Keep Working, Worker Bee!


Lots of little things today. I actually didn't end up doing that much, but I got little pieces of lots of things to happen.

The morning was essentially for the programming contest spec. Another draft out the door, more revisions, et cetera. I also spent a good chunk of the afternoon doing the same thing. It's surprising in a technical specification how difficult it is to make everything work out, how many tiny things there are that have to be right or else the document doesn't work. Makes it a big pain to get these things right.

Also today the guy who maintains the PLT Scheme web pages did a new revision of the code that generates HTML. Since I control the PLaneT page, that means I need to propagate the updates there.

After I found out about that, I started up on the declarative images and 3D anaglyphs paper I was talking about yesterday. After about a paragraph and a half, I ran into Robby and he said he thought it'd be better to scrap the whole thing to focus more on the foreign interface semantics. I'm kind of glad of that, actually. I tend to sign myself up for too much, and while this wasn't a lot it isn't like I have nothing to do.

So when that was done I worked on the multilanguage semantics stuff. Robby thought that the right way to represent the dynamic checks you need to guarantee type soundness was as guard functions that get distributed just like contracts. I worked that out, and actually I'm not sure that works well -- the thing is, exactly what needs to be checked, if anything, depends on the reason the conversion is being performed, and that information isn't known if you separate the dynamic checking out from the conversion process ... I think. On the other hand, having the dynamic check separate from the translation is useful to a major theorem I want to prove, so I did a version where the mapping functions introduce guards but those guards are represented separately. The guards don't distribute, though: they're just straight up projections. Probably you could show that guard composed with translate composed with translate back is a retract or something, I dunno, sounds plausible. We'll see.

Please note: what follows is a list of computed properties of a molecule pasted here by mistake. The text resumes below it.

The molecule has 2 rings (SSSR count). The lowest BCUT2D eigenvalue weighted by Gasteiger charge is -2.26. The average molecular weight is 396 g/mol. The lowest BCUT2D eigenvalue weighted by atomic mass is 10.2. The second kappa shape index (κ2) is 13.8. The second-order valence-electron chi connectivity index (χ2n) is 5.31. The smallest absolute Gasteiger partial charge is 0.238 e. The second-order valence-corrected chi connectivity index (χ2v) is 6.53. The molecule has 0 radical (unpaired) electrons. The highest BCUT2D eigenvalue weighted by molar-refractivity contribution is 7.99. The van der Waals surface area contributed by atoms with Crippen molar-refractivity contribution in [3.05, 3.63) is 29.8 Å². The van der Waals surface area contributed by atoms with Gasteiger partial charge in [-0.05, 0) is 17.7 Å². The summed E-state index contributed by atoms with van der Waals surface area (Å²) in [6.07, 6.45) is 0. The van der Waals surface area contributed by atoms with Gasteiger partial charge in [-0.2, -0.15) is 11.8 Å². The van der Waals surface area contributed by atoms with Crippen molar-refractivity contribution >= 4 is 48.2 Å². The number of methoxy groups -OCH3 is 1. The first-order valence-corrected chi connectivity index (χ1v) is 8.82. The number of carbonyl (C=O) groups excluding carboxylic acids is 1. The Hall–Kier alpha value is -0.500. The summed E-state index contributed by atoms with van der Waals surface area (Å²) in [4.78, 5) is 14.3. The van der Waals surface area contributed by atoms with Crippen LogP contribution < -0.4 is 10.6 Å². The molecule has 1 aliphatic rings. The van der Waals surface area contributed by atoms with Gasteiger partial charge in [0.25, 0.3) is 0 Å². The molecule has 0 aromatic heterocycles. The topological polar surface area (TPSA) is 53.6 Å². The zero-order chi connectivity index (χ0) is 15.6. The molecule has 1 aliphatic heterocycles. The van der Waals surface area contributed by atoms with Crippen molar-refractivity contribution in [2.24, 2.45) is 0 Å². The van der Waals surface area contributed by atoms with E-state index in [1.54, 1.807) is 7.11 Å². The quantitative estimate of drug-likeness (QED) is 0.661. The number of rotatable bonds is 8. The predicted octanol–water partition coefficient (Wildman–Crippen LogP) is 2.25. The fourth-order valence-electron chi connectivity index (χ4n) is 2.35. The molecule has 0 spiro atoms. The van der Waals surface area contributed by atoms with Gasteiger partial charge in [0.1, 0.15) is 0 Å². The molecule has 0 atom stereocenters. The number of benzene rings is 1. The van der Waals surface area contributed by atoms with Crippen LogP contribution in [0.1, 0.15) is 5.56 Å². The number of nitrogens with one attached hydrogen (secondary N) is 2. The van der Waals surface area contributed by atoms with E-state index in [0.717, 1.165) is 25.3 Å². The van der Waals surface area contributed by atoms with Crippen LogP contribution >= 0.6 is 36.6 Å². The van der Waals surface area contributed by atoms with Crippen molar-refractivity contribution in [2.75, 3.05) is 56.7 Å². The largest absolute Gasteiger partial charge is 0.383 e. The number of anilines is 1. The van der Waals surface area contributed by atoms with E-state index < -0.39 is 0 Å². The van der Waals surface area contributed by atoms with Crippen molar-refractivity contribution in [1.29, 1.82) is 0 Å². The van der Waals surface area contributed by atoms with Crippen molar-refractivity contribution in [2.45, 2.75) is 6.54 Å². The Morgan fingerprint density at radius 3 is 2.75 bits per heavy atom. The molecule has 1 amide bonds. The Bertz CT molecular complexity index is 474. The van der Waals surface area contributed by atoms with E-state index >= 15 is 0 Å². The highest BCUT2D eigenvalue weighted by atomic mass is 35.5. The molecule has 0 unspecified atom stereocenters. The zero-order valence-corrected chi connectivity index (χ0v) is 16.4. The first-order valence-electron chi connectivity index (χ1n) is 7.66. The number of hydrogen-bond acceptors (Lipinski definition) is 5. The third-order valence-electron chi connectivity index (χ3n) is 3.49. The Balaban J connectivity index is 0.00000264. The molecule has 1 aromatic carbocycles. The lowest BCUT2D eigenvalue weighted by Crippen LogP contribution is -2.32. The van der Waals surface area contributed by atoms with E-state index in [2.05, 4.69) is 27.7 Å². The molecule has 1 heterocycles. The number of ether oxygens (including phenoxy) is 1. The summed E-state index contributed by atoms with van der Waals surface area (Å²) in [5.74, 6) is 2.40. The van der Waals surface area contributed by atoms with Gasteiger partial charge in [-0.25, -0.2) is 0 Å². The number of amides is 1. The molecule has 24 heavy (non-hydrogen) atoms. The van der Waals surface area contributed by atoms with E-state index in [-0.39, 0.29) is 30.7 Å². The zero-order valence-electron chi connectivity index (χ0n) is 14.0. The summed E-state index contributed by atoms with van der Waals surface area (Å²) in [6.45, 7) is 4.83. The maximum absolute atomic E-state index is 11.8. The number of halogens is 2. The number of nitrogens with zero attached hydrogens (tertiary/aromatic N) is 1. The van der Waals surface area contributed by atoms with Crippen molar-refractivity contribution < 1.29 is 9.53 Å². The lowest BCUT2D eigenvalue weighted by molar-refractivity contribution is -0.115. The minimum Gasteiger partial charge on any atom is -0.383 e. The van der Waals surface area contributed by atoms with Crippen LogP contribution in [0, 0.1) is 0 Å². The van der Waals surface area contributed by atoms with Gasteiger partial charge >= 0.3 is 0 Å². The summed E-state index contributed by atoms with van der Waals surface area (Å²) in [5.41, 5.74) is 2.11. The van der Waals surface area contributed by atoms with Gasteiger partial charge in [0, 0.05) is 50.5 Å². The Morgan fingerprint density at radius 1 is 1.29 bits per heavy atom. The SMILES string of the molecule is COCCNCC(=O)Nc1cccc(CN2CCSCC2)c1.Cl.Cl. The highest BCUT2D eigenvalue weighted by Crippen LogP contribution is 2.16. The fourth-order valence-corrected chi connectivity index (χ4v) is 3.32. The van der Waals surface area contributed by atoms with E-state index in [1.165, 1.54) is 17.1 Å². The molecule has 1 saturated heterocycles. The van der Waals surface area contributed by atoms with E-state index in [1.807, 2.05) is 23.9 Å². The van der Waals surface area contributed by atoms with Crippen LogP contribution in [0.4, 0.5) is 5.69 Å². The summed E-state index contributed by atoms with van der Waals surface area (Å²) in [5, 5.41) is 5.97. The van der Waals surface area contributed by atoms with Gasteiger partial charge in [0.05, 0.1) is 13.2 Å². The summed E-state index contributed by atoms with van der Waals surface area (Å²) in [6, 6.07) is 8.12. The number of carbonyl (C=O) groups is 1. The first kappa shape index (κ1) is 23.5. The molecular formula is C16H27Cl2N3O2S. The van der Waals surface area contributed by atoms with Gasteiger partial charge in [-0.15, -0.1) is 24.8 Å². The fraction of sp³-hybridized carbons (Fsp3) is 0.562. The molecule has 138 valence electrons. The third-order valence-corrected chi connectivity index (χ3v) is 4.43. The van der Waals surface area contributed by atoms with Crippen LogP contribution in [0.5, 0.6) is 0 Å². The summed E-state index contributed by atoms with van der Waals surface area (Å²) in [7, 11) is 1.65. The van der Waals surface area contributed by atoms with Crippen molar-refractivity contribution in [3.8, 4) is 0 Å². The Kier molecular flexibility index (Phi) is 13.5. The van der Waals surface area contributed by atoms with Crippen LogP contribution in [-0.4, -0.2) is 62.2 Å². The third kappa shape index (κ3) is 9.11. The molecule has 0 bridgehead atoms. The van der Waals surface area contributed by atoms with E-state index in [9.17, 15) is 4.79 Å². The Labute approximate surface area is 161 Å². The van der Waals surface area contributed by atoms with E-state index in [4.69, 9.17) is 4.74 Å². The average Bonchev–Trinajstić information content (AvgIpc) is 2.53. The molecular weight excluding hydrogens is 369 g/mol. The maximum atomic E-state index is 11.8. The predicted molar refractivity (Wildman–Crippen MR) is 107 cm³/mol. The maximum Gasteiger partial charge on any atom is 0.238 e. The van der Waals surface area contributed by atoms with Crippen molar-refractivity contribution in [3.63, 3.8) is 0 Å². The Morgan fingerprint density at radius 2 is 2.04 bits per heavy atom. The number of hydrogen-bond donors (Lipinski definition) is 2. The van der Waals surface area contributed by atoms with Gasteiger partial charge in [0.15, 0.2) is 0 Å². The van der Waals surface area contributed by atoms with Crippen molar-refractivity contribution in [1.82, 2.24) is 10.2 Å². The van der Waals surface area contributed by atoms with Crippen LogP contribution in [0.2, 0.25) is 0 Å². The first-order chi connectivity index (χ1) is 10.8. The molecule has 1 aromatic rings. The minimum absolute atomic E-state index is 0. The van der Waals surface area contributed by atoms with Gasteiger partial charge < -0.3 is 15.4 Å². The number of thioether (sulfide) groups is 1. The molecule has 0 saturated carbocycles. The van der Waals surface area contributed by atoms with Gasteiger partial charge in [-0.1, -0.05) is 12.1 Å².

In other news, I'm a big nerd. I got my tax refund and decided to spend it on a few expensive computer books I've wanted for a long time. So now, coming to my office courtesy of Amazon: The Lambda Calculus, one of the few books important enough to be known by the last name of its author, Essentials of Programming Languages, and Lisp in Small Pieces. I've wanted all of these books for a long time, so I'm glad to be getting them. Thanks Uncle Sam!


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